El-Hussein went on to kill a Jewish volunteer at Copenhagen’s Great Synagogue the next morning. He fled again and was eventually killed in a shootout with police in Nørrebro, the heavily immigrant district of Copenhagen he was from. Last week, riots erupted in the area after fringe politician and provocateur Rasmus Paludan staged a protest where he threw a Quran on the ground. Some violent rioters shouted “Allahu akbar” while setting fires on the streets.
Tavakoli tells me her resolve to speak and write about Islamic extremism only strengthened after the shootings even though she admits to having some fears for her own safety. “I could see that the Danish public didn’t really understand what had happened. Politicians would say, ‘Why do you need to provoke?’”
Since February 2015 a number of terror plots have been foiled in Denmark by intelligence services. In September that year, a Palestinian man attacked a police officer with a knife while shouting “Allahu akbar” at an asylum center north of Copenhagen. In 2017, a teenage female Muslim convert was convicted of planning to blow up two schools—one of which is a Jewish school. And last December, a Syrian man was charged with plotting a terror attack in Copenhagen using knives and explosives. In spite of this reality, Islam and Islamic extremism still remain sensitive topics for mainstream discourse. In the aftermath of El-Hussein’s terror rampage, Danes actually laid flowers at a memorial site where he was killed. Over 600 people from the Muslim community attended his funeral.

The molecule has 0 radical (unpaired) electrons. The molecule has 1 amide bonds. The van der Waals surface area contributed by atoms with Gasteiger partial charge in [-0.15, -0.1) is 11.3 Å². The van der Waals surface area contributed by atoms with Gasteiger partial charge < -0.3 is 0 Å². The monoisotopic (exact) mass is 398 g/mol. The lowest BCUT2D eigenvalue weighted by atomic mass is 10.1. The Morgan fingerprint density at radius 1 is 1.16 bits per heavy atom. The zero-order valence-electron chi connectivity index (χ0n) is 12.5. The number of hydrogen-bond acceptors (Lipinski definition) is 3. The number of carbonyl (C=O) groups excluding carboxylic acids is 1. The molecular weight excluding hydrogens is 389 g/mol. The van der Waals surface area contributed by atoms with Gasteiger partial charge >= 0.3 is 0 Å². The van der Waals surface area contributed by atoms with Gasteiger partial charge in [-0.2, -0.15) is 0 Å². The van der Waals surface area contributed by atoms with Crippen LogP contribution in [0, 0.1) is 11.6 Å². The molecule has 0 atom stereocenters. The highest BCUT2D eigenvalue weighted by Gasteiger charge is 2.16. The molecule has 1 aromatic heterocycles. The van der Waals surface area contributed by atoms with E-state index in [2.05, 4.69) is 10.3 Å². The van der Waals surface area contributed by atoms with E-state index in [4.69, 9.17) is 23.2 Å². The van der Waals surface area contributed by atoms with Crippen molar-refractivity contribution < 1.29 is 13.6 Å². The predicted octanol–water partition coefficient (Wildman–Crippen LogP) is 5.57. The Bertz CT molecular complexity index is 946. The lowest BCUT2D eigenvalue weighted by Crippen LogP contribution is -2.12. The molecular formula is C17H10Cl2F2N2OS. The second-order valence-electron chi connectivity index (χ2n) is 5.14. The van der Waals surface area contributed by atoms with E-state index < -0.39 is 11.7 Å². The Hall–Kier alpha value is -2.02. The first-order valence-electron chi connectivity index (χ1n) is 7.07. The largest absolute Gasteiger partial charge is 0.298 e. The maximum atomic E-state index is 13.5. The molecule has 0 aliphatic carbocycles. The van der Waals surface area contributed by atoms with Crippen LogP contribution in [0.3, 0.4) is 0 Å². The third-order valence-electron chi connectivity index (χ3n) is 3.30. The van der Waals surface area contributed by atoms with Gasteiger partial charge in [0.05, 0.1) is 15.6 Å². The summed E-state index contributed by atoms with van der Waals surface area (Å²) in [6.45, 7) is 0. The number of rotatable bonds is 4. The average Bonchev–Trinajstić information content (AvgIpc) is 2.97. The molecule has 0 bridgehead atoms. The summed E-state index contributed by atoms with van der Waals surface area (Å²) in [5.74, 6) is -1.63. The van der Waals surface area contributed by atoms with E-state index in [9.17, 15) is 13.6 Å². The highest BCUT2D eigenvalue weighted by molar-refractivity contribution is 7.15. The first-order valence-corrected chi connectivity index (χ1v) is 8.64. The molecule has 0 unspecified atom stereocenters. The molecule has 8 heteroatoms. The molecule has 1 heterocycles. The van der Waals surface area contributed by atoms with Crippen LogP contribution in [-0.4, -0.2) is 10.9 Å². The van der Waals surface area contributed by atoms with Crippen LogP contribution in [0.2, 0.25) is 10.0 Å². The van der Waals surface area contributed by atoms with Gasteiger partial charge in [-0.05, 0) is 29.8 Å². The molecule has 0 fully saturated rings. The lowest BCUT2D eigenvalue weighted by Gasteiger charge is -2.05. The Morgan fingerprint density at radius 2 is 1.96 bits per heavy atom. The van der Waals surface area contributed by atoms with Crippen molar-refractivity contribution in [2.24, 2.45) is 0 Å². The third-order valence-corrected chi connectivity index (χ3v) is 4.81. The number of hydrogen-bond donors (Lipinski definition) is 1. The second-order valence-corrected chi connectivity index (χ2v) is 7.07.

“At some point you have to have enough respect for yourself that you see the crime for what it is instead of the color of the criminal,” says Tavakoli. “They think or hope Islamic extremism is going away. It’s not.” She fears that attempts to silence political discussions on radical Islam will only move them to more hardline or militant elements of society. At the upcoming general election, The New Right, an anti-Islam populist party, stands a chance to enter parliament for the first time.
Journalist friends have urged Jaleh Tavakoli to remain quiet if she manages to overcome this ordeal with her family intact. She refuses. “Where is their sense of justice? If I’m going to be quiet then I could just go back to Iran and live. We will fight for adoption now more than ever.” And indeed her outspokenness—which placed her in this predicament—may ultimately prove to be part of the solution after all. After drawing attention to her ordeal through media engagement, she has earned the vocal support of politicians and even the former chair of Denmark’s National Council for Children. Social services have since informed her that they are reviewing their initial decision.